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MGMT 4P90:Business Strategy (Helms)

A guide to information sources for business strategy and strategic management research (external analysis, industry research, current developments) for Dr Helms' course; citing sources in APA.

Using Primary & Secondary Business Sources

For this assignment, you will be using both primary and secondary sources to assist in providing recommendations to your client organization.

Primary sources:

  • what the organization (or industry) says about itself via: annual reports, presentations, press releases, organizational blogs, tweets, speeches, etc.
  • These sources may be provided by your client organization and will assist with your internal analysis.

Secondary sources:

  • what others say about an organization (or industry) via: newspaper or magazine articles, books, or other media sources (television or radio transcripts, social media, etc.) and analyst reports.
  • These sources will be found using a combination of internet and library database searches and will assist with your external analysis.

How do these sources support your external analysis?

  • Provide background information on the organization
  • Identify key stakeholders
  • Identify competitors and industry trends
  • Provide details on the broader environment
  • Provide real data (i.e. facts and statistics)

Asking Questions

Before you start gathering information for a business project, it's important to consider a few questions:

  1. What information do you need to make an informed decision/recommendation?
    1. Consider they types of information you need to answer the research questions you have. Some examples include: demographics and statistics, industry trends, recent news, financial reports, company documents, regulations.
  2. Who is gathering/writing/creating/publishing that information?
    1. Consider who is responsible for the information you need. Some examples include: governments, professional associations, newspapers, specific companies, scholars/academics, think tanks.
  3. Is that information available to you?
    1. Consider if all the different types of information you need are available for you to use. Some information is easily available through internet searches, while others are housed in library databases, and others are restricted to internal employees.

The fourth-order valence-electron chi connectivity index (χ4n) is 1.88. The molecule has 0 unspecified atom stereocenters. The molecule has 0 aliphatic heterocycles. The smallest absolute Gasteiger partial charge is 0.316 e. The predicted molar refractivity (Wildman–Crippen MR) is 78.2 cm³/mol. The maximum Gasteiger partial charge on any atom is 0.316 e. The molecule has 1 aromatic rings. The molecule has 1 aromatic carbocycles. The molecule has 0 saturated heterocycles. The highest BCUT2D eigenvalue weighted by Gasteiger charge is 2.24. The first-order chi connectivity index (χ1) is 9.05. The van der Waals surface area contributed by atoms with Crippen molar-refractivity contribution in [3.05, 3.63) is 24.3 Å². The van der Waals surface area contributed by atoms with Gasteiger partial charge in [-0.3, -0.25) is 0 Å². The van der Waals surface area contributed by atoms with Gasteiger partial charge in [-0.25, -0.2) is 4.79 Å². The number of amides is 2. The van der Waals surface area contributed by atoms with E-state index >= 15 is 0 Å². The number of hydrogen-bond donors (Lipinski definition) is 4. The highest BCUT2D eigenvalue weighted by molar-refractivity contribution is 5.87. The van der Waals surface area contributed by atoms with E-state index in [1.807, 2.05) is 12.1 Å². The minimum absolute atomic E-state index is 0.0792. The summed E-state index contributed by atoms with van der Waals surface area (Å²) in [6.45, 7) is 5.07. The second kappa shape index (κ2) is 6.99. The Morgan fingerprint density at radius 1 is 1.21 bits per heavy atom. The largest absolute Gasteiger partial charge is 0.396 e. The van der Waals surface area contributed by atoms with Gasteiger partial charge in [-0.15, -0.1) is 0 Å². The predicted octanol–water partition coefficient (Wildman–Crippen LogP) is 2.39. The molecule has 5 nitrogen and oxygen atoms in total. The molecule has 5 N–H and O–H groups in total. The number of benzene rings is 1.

These questions will help guide your searching by determining what you need and potentially where you can find it.

Building a Search Strategy

Once you have an idea of the information you need and where it might be located, it's time to build search strategy to ensure your searches are effective and efficient.

Whether you're searching using Google or searching one of the library's databases, using keywords will greatly improve your searches. This Brock Library video gives you the basics of determining keywords and combining them for an effective search.

Key takeaways:

  1. Identify keywords from your research topic or question.
  2. Develop synonyms.
  3. Combine keywords using Boolean operators AND, OR, and NOT.
  4. Revise your searches as you go.

Using More Than Keywords

In business research, there are certain search terms you can use beyond keywords that can make your searches more effective. Some of the library's business databases allow you to search by Ticker Symbol or Industry Code.

Ticker Symbols (for searching company information)

  • Find a publicly traded company's Ticker Symbol on their website or on the stock exchange's website.
  • e.g. Apple Inc. is APPL, Alphabet Inc. is GOOGL, Inc. is AMZN

Industry codes (for searching industry information)

  • Industries are categorized by classification systems which provide standardized industry codes. There are a few different classification systems around the world. The most common in North America is the North American Industry Classification System (NAICS).
  • e.g. 445110 is the NAICS code for Supermarkets and other grocery retailers